Two Poems by Juliet Escoria


Everyone is talking about witch hunts
like they’re a bad thing
but I think
it could be fun.
If they had some
maybe I could finally know
how other people looked at me.
Like if they thought I was scary.
Because if it were my choice
I would totally burn myself.
Getting tied up on a pole seems sexy
and as I burned
I could pretend
I was offering myself
up to God.



when i went home
the first time
after going off to get married
my mother begged me: please don’t have a baby.

here were her reasons:
     1) it would have problems
     2) i have problems
     3) my husband has problems
     4) all the problems would be parts of a real disaster and she wouldn’t be able to deal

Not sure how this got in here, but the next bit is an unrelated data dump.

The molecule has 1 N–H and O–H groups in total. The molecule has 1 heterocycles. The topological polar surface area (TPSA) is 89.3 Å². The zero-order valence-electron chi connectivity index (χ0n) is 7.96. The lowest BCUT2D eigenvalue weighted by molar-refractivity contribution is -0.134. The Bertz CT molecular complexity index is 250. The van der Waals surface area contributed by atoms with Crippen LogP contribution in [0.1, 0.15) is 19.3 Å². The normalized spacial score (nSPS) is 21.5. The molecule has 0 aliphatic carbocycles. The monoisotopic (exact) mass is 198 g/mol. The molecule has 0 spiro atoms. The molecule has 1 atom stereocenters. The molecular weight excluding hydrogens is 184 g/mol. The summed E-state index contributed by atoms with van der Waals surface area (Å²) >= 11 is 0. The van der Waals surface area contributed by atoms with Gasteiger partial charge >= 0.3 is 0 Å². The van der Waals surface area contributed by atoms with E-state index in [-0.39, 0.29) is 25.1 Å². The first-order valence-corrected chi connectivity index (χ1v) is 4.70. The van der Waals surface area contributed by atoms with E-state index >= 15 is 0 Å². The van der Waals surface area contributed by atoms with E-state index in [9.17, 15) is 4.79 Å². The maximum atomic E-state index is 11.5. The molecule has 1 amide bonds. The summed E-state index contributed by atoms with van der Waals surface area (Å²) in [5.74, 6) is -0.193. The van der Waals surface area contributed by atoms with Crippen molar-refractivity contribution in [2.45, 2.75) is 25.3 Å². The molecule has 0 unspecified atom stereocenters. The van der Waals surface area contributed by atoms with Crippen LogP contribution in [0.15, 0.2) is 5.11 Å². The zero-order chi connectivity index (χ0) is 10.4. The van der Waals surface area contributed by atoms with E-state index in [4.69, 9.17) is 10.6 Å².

so essentially she’d have to disown me

predictably, i got mad and
stormed off to what used to be my bedroom.

which is the place where
i tried to
kill myself
four times
half a lifetime before.

in the morning, she apologized
– kind of –
asking if i understood what she meant
that she was speaking
out of love but also fear.
she told me there were things
she never told me
because she had to pretend to be strong.
i think that was when i was supposed to ask
about the things i never knew
but i failed to.

a few days later, i asked her when she knew
that i’d turn out “okay”—
eighteen, twenty-two, twenty-five?
but she was honest
and said it didn’t come until i was
living in new york,
two years sober.
that she used to watch the wine bottles pile up
my skin yellow
teeth darken
and that smell.

i guess that’s a long time to be
that your daughter is going
to die.



Juliet Escoria is the author of Black Cloud (CCM 2014). She is from Southern California but lives (improbably) in West Virginia.